4. Well, quite frankly, the death numbers speak for themselves. We can talk all we want about how deaths have been misclassified, but it is obvious in every sense that Covid has killed many, many people and permanently fucked up the respiratory systems of many more. So whether or not anti-vax people want to believe it is lethal, it is. Which is why I evoked the stabbing analogy. Covid is lethal; that is a fact. It doesn't matter what the conspiracy crowd thinks of that data—they are living in Insanity Land if they believe otherwise. And as such, their opinions really hold no weight. They're akin to the barking of a dog. If they choose to ignore all tangible proof of Covid's lethality and still insist it's a hoax and/or overplayed, then they are absolutely at fault (at least partially) for the catastrophic damage this virus continues to do. Their willful ignorance is having real consequences. I think I've said all I care to offer on this subject, but I urge anybody who's still on the fence about giving anti-vax supporters the time of day to carefully consider that choice. Tolerance to these positions is passively supporting them. Goodnight, hombres.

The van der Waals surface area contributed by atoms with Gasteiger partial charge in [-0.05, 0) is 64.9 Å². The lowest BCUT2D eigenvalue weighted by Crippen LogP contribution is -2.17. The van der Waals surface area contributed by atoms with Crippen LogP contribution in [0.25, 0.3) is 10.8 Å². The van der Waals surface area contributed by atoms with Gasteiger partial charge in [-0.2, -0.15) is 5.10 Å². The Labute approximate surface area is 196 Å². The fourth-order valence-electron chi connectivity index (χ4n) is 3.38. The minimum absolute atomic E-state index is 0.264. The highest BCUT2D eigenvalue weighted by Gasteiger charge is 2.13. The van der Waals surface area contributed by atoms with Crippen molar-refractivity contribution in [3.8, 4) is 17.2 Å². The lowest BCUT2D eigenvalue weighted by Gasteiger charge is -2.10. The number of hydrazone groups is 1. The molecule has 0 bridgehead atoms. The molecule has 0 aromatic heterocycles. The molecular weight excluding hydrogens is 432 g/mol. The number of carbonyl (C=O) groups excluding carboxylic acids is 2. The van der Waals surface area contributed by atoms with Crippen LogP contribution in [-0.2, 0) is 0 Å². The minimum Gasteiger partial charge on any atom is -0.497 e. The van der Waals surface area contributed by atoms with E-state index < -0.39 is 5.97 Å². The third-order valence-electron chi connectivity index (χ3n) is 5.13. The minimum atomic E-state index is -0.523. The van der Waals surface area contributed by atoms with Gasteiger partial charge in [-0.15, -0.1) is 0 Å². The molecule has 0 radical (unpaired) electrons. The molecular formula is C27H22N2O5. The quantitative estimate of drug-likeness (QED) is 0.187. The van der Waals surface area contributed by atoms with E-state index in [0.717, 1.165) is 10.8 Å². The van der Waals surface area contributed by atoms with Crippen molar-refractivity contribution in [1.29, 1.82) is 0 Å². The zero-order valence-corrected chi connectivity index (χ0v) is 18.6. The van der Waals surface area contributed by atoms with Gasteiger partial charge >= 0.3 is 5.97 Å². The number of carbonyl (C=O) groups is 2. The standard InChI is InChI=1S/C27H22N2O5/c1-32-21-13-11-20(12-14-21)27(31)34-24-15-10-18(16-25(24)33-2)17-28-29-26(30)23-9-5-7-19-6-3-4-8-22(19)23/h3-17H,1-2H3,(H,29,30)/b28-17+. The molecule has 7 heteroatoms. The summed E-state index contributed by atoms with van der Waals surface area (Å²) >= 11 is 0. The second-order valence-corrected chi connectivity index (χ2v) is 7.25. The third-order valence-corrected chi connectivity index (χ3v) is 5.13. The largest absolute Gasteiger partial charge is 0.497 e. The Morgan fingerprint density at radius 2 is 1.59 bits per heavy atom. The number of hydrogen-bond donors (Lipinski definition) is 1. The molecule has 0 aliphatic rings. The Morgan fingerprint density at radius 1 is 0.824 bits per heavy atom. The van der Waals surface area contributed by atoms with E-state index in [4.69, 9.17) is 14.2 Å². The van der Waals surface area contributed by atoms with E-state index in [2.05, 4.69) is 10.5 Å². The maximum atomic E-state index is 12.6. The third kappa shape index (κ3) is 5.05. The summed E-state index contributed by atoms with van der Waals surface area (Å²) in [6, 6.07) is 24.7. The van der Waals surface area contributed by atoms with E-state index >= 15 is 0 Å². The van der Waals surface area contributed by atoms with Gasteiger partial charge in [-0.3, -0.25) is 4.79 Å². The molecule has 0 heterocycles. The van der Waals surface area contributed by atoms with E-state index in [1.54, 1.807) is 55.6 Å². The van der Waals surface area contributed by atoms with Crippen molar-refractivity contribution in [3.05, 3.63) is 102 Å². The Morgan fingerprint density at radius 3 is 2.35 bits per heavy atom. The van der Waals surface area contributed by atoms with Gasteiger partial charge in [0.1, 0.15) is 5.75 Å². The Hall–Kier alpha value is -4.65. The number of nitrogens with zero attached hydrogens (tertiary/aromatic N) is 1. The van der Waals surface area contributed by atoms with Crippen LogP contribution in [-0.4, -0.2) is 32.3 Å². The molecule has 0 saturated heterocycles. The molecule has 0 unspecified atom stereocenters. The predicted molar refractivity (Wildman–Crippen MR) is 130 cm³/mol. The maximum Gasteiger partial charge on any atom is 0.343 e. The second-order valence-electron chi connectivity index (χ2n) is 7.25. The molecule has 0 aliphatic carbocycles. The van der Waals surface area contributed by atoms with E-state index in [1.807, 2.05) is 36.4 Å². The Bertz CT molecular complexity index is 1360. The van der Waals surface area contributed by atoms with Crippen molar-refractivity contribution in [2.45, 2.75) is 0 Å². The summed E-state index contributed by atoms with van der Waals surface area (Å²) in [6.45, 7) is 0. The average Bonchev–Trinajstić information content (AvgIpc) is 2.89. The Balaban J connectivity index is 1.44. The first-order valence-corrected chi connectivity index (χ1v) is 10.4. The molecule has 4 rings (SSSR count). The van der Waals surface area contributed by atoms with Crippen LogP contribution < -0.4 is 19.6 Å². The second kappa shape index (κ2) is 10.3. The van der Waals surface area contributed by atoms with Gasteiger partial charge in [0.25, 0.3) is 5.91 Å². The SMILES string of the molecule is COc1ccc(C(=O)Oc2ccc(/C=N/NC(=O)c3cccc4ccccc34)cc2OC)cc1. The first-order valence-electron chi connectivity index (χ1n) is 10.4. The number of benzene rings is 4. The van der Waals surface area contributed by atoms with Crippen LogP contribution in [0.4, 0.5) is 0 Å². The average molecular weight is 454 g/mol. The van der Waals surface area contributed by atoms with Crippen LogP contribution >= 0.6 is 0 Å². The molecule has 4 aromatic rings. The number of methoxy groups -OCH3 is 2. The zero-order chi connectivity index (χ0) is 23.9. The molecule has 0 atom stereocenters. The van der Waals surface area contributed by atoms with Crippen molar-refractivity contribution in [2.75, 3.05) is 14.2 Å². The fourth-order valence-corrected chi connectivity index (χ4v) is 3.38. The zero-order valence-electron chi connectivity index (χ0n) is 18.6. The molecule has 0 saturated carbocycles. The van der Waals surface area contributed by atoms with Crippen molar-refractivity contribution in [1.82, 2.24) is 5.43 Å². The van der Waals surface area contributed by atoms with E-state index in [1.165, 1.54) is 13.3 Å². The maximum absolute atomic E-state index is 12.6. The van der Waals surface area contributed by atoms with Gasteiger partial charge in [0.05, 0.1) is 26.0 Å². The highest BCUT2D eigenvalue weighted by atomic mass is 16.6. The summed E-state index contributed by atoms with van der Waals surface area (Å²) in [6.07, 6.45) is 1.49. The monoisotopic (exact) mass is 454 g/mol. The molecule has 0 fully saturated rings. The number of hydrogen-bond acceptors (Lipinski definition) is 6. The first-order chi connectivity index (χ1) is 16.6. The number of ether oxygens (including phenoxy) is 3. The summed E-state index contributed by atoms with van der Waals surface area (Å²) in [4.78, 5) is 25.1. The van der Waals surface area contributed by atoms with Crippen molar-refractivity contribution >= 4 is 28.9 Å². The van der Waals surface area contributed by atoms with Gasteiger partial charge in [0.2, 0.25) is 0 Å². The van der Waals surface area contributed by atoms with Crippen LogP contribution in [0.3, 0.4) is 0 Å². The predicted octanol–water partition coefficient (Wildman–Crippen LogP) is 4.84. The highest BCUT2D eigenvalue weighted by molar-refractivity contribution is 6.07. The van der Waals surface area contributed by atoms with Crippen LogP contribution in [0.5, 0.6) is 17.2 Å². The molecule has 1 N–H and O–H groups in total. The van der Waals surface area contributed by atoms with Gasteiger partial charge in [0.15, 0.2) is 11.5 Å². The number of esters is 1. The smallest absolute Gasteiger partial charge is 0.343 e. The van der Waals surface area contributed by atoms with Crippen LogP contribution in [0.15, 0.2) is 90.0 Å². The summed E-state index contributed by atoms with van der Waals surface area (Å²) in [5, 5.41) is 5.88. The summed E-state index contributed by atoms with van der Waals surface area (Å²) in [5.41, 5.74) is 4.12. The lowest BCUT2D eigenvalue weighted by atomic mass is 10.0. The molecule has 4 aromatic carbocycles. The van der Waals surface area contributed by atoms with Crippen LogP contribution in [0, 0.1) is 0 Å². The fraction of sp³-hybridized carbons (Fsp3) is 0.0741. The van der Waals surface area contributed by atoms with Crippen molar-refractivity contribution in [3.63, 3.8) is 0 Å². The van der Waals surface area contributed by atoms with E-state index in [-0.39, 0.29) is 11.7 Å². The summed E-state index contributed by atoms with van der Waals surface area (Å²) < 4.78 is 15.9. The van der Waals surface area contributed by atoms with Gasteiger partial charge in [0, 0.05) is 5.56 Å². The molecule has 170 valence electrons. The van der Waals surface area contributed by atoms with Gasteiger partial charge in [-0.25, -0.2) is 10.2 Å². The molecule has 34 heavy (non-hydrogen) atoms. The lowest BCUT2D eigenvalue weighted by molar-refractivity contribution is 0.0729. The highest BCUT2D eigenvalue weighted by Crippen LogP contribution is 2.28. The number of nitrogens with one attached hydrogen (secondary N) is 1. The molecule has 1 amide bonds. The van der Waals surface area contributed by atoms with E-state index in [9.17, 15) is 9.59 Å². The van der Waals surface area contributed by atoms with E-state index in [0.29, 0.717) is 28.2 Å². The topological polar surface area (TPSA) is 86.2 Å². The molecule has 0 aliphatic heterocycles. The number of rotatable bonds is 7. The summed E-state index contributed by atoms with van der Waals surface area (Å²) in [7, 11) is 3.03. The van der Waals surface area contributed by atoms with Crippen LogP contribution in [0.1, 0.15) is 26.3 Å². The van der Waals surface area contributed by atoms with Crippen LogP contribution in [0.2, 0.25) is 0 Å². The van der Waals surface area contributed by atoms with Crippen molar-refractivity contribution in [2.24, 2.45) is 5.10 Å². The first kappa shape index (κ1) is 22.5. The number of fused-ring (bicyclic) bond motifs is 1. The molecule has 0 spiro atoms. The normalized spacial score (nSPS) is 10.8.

5. Ahh, and it comes out at last. The great stick of enlightened authority. You're right—anti-vaxers are not as dangerous as stabbers. They are arguably more dangerous, considering how many have died from refusing to get their shots and subsequently spreading Covid to loved ones and immunocompromised strangers alike. History will not look well on your positions. But as you said, we are clearly at an impasse. Which is fine. I really like this line of logic. I think there should indeed be "incentives" to get people vaccinated. You are correct that forcible vaccination is a bad idea, and also correct that operant conditioning is a great path to change social outlooks.